• Horowitz, T. S., Cade, B. E., et al. (2001). "Efficacy of Bright Light and Sleep-Darkness Schedule in Alleviating Circadian Maladaption to Night Work." American Journal of Physiology -- Endocrinology and Metabolism. 281:384-391.
  • Smith-Coggins R, Rosekind MR, Buccino KR, Dinges DF, Moser RP. (1997). “Rotating shiftwork schedules: can we enhance physician adaptation to night shifts?” Academic Emergency Medicine. 4:951-61.
  • Ulrich, R.S. (1984). "View Through a Window May Influence Recovery from Surgery." Science. 224:420-421.
  • No links specific to this section have been listed.

Lead Author(s): Heather Burpee

High levels of illumination available from daylight

Visual Performance, Daylight and View

Vision and performance of visual tasks is clearly the starting point for staff productivity. The amount, distribution, and spectrum of the light are all integral in providing the best lighting conditions. Artificial light can be used for tasks, but it has been shown that in critical tasks involving color discrimination, balanced daylight is the best source of light (Boyce, 2003).

Error rates are decreased in well lit environments. A study of pharmacists showed a decrease in dispensing errors, from 3.5% to 2.6%, when light levels were increased from 450 lux to 1500 lux (Boyce, 2003). Also, error rates were shown to increase among nurses in Alaska during the winter months vs. the summer months showing a correlation of error rate and daytime light exposure (Booker, 1995).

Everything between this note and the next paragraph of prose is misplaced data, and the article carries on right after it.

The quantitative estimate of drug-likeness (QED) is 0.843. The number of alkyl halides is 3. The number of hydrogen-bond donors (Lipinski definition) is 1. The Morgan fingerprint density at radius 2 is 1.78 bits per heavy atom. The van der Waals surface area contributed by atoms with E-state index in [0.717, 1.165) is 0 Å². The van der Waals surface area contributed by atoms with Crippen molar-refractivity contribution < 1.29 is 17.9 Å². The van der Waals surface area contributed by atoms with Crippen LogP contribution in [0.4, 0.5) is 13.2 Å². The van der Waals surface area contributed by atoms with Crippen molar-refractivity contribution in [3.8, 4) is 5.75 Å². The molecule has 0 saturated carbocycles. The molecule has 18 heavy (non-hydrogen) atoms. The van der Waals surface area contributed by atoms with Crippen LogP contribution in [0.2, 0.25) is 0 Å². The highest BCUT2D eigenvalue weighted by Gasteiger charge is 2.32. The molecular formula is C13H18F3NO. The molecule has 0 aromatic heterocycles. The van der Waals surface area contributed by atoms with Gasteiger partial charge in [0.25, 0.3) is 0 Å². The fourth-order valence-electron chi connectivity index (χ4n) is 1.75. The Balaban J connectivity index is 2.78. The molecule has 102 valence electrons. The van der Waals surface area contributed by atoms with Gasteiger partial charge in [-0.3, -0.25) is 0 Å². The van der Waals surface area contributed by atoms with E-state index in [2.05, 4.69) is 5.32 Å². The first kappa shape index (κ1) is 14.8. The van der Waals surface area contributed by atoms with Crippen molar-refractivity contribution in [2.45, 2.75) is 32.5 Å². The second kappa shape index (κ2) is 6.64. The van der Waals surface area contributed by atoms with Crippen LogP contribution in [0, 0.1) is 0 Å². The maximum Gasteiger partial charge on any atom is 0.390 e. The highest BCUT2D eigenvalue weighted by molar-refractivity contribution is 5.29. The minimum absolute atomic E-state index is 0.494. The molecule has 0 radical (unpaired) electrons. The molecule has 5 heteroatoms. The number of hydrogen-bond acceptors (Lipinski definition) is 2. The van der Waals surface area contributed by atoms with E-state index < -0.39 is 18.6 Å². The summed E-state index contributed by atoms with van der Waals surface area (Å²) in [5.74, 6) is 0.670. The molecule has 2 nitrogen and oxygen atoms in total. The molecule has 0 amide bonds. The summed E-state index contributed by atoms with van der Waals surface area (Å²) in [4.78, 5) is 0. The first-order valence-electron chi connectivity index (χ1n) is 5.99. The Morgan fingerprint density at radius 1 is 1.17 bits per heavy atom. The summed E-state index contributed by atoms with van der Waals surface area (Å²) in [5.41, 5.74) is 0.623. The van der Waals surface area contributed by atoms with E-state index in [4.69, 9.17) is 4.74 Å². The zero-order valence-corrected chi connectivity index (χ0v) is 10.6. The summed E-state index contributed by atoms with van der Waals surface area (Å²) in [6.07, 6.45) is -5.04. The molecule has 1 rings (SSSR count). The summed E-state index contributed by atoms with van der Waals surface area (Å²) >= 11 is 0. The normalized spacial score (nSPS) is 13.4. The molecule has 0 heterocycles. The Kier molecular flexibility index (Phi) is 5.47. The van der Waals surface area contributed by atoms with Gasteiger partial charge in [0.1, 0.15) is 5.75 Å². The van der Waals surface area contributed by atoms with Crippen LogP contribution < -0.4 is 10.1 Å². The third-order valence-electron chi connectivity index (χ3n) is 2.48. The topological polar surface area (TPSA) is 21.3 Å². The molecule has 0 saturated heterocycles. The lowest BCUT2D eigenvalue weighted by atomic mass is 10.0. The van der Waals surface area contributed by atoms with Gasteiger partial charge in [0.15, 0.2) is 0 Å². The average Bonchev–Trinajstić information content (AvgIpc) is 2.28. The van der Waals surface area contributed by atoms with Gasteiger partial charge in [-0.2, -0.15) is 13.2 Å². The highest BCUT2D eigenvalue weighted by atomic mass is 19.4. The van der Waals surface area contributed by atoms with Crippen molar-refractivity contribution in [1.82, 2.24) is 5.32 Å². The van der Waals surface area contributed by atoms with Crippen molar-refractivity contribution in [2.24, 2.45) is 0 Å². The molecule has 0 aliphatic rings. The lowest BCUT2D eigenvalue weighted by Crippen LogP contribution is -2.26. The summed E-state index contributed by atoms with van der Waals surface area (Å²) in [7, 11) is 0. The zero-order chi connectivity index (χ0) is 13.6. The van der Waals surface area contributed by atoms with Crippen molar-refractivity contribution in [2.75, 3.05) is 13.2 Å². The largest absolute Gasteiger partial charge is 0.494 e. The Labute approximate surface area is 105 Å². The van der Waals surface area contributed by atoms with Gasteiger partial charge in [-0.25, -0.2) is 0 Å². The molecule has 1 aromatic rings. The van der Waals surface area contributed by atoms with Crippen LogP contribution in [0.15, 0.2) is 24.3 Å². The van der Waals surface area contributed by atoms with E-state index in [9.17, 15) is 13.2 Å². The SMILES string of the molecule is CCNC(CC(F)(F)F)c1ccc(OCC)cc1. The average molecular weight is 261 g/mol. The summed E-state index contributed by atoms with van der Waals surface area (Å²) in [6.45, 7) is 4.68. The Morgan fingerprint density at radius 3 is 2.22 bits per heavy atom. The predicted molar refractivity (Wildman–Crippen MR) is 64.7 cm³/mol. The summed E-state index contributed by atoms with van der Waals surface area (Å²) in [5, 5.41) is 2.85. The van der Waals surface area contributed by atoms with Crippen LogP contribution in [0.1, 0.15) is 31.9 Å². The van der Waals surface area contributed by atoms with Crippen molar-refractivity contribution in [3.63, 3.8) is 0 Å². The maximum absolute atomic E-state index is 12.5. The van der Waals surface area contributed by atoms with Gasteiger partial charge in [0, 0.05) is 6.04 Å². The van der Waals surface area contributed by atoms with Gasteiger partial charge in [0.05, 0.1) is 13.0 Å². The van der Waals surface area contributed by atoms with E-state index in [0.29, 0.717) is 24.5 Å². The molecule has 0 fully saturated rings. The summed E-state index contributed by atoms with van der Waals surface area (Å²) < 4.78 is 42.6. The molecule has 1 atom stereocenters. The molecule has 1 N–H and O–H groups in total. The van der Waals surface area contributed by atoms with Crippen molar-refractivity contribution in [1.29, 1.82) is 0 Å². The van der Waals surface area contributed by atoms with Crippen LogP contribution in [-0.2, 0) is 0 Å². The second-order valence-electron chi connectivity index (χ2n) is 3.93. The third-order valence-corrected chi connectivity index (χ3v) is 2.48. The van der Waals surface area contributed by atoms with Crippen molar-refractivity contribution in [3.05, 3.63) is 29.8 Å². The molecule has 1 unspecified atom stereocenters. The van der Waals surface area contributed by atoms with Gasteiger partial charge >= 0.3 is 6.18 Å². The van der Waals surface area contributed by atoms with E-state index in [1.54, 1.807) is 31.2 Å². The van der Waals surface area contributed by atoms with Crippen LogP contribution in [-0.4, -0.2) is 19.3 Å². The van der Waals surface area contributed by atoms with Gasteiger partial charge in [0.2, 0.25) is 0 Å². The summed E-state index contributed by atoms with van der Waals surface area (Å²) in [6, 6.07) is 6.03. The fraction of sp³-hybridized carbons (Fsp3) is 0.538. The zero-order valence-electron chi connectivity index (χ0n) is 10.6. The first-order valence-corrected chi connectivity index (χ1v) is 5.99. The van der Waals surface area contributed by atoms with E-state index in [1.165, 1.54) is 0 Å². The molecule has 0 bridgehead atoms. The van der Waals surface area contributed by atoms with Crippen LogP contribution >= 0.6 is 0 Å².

Evidence also suggests that views of natural environments are more conducive to productivity and have calming effect. Physiological manifestations of viewing a natural spaces such as water, greenery or flowers are measurable within five minutes of viewing such a scene. Stress responses are decreased: blood pressure, heart activity, muscle tension, and brain electrical activity (Ulrich, 1981; Ulrich 1991). “Because natural views tend to produce positive responses, they may be more effective in reducing stress, decreasing anxiety, holding attention, and improving mood (Edwards, 2002).” Views to the outside also provide more focal variety and distance of focal length, thereby reducing eye strain over the course of the day. Varying depths of focus are important in maintaining visual agility, and views to the outside aide in providing variety and depth of field.